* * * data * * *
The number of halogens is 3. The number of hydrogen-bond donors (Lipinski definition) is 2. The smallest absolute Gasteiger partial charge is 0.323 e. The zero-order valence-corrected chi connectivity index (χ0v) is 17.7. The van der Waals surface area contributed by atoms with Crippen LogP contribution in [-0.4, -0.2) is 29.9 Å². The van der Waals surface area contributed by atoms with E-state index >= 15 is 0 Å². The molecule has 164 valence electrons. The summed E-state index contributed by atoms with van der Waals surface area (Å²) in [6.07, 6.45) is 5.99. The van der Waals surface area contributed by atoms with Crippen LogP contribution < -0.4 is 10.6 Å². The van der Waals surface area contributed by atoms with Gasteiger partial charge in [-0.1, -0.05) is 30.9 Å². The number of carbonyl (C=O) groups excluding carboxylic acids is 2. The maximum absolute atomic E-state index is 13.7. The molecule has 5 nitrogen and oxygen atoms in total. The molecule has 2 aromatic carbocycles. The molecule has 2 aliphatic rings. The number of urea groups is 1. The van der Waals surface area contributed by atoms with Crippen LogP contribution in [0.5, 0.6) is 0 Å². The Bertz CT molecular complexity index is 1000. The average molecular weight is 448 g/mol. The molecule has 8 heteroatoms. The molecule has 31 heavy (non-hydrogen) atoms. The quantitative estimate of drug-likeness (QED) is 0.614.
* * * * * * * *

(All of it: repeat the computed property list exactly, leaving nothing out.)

The number of halogens is 3. The number of hydrogen-bond donors (Lipinski definition) is 2. The smallest absolute Gasteiger partial charge is 0.323 e. The zero-order valence-corrected chi connectivity index (χ0v) is 17.7. The van der Waals surface area contributed by atoms with Crippen LogP contribution in [-0.4, -0.2) is 29.9 Å². The van der Waals surface area contributed by atoms with E-state index >= 15 is 0 Å². The molecule has 164 valence electrons. The summed E-state index contributed by atoms with van der Waals surface area (Å²) in [6.07, 6.45) is 5.99. The van der Waals surface area contributed by atoms with Crippen LogP contribution < -0.4 is 10.6 Å². The van der Waals surface area contributed by atoms with Gasteiger partial charge in [-0.1, -0.05) is 30.9 Å². The number of carbonyl (C=O) groups excluding carboxylic acids is 2. The maximum absolute atomic E-state index is 13.7. The molecule has 5 nitrogen and oxygen atoms in total. The molecule has 2 aromatic carbocycles. The molecule has 2 aliphatic rings. The number of urea groups is 1. The van der Waals surface area contributed by atoms with Crippen LogP contribution in [0.5, 0.6) is 0 Å². The Bertz CT molecular complexity index is 1000. The average molecular weight is 448 g/mol. The molecule has 8 heteroatoms. The molecule has 31 heavy (non-hydrogen) atoms. The quantitative estimate of drug-likeness (QED) is 0.614.